Across Suttle Lake from our campground there Lake Creek Trail goes to Camp Sherman It sounded like a nice hike.
(In my head, btw, Camp Sherman was an old West Town that had like… blacksmith demonstrations and stuff. It’s not. Sad times)
Here’s where the math gets fun.
The lake is about 3.5 miles around. Getting to the other side = 1.75 miles.
The trail was allegedly 4 miles, but it turned out to be longer.
Putting us over 6 miles. And if you’re me, the whole “coming back will take the same number of miles” didn’t register. So 6 is the TOTAL hike.
And, turns out the trail doesn’t take you to Camp Sherman. It takes you near. Where you get on another trail.
See where this is going?
We had a pretty, but long long hike.
When we actually got to Camp Sherman this is what my friendly garmin told me
We went to the one and only store in town (sadly not a blacksmith shop) and ate the lunch of champions
Artichoke dip, trail mix, and PBR.
And then, on our way back, things got more ridiculous.
First up, if you’ve been moving for 3 hours, beer hits in pretty quick.
(Especially when you work on finishing off the sixer on the trail)
We’re walking in the middle of nowhere. What do we see ahead of us on the trail?
We look around for her owner.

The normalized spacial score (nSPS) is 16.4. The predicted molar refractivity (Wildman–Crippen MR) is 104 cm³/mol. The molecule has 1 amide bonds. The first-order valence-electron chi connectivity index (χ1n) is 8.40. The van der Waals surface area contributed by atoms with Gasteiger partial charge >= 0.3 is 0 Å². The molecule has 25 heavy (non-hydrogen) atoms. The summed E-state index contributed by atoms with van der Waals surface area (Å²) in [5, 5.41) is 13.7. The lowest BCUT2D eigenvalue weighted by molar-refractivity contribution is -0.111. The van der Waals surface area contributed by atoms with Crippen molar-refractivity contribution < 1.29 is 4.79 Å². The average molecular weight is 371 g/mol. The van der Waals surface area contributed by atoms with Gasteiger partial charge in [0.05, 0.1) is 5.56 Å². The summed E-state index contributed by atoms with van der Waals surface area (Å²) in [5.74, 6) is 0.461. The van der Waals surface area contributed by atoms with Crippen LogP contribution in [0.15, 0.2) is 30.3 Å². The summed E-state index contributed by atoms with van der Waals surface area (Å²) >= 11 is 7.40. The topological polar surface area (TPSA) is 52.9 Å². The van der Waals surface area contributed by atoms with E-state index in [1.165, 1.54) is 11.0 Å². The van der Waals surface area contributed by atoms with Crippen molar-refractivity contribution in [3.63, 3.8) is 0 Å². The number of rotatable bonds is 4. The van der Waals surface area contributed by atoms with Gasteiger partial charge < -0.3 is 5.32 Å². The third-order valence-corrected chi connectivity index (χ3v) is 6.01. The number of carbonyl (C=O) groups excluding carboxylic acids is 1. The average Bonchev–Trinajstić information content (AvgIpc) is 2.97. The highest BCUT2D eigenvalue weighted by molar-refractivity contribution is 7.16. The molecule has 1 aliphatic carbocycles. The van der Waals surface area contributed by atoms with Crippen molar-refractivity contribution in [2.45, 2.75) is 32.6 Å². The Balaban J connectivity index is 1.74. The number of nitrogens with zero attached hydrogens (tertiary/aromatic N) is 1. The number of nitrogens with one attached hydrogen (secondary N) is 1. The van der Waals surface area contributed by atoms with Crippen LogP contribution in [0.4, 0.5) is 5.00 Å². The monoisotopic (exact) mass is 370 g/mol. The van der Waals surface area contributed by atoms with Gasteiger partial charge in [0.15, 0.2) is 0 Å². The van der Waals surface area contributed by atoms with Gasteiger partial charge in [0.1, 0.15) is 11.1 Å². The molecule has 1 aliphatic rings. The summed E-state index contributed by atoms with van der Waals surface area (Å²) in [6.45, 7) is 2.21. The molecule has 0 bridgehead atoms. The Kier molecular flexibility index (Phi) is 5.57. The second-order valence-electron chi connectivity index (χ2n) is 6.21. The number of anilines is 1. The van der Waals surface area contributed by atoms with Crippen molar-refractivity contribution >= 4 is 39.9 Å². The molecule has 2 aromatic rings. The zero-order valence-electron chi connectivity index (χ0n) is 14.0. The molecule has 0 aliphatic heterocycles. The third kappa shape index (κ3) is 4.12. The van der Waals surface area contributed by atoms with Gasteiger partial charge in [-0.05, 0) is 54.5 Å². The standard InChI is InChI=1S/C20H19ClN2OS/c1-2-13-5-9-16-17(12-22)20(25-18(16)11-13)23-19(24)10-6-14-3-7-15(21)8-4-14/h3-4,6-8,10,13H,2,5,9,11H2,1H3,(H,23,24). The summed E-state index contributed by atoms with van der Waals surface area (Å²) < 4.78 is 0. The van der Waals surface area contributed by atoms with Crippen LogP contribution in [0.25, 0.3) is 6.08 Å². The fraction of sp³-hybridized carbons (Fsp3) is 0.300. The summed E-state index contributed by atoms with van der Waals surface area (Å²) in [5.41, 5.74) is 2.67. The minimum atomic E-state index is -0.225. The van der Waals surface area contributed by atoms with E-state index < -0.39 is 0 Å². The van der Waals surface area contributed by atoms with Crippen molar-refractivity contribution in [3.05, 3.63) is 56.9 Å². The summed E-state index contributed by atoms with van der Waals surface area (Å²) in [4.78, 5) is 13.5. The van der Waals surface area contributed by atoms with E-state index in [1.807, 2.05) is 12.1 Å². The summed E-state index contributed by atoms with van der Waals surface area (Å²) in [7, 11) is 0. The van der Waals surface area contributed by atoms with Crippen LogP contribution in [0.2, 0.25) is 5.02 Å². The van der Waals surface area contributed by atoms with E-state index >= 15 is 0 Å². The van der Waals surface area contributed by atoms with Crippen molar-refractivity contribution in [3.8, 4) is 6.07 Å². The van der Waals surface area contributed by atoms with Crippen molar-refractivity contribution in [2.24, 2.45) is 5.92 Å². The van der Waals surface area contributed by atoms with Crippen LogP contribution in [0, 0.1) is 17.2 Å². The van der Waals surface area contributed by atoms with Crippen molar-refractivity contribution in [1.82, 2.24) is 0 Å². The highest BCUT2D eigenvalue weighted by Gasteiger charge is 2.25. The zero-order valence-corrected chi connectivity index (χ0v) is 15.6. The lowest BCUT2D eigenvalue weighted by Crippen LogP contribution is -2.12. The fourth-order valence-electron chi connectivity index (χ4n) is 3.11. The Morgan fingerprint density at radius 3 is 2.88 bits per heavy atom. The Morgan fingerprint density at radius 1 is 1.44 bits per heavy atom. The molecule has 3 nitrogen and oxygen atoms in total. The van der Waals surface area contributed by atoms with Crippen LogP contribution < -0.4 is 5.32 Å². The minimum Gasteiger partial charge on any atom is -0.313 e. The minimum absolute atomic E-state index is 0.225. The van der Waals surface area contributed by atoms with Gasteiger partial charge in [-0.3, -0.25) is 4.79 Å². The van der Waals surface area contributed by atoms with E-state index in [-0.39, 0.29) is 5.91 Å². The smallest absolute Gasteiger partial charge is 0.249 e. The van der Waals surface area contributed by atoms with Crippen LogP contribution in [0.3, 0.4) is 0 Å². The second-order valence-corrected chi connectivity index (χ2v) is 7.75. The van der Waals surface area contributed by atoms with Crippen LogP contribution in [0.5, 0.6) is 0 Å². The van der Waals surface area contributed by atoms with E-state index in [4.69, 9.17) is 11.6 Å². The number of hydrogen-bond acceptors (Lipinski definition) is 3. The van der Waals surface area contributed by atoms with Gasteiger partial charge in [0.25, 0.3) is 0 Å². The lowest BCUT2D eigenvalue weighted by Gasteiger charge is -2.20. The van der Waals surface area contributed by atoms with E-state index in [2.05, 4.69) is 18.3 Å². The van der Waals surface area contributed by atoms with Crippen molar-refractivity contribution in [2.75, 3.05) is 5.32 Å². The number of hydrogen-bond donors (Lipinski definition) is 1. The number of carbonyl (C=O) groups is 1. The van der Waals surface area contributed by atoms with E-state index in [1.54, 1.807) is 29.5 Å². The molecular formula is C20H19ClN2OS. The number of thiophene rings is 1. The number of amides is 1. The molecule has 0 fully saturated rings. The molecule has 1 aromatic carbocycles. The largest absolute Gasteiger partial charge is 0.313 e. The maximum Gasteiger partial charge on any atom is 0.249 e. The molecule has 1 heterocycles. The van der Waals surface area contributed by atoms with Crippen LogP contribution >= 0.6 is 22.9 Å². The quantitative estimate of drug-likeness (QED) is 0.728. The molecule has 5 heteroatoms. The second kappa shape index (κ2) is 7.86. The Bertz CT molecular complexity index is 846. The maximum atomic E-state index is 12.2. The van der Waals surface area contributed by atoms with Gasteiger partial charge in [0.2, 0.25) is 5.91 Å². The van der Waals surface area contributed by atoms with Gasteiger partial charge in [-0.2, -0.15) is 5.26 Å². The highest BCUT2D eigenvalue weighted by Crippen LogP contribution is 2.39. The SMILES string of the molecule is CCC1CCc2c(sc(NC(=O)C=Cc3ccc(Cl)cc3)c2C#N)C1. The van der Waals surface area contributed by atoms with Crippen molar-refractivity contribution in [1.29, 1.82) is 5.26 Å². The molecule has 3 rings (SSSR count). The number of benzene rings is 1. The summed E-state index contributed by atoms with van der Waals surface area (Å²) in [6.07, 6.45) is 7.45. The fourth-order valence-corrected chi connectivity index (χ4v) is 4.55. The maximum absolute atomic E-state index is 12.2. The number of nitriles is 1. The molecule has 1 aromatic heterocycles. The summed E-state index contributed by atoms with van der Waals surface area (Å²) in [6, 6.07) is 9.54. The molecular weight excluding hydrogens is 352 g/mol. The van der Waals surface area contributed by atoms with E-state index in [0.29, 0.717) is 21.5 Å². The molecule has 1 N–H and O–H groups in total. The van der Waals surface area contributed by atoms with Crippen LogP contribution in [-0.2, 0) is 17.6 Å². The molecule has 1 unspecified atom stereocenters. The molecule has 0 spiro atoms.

Just the craziest dog I’ve ever seen.
She ran in circles around while we tried to look at her tags. There was a name (Libby) and a PDX phone number.
I got a little sad when we saw her phone number because this dog was so dumb I thought perhaps the simple dog from Hyperbole and a Half was lost again.
(simple dog lives in Bend. It could happen. I dream big)
I feed her, and that cemented in her tiny dog brain to follow us. We hiked a few miles with the world’s craziest dog scampering in and out of sight.
Then, when taking a picture of our canine friend, I realized I suddenly had phone service.
In the woods. Go figure.
I called the number on her tags and talked to a woman who was thrilled we’d found the dog. Which is good because we were less than thrilled at the prospect of figuring out what to do with this creature.
She explained that Libby had chased a deer into the woods and they’d been searching for her.
We agreed to meet up at the lake. I hung up.
And then two deer ran across the path in front of us.
Followed by Libby.
We chased her down and a little further up the trail, found campers who gave us some rope to use as a leash.
Libby was not happy.
But we got her safely back to her owner.
And we got back to our yurt, 14.5 miles later, and settled in with some much needed hydration
And that, my friends, was our epic hike. Over 5 hours long, drinking in the woods, and finding a dog.
I’m not sure if the moral of this story is that I should hike more, or never hike again. But it’s one of the two.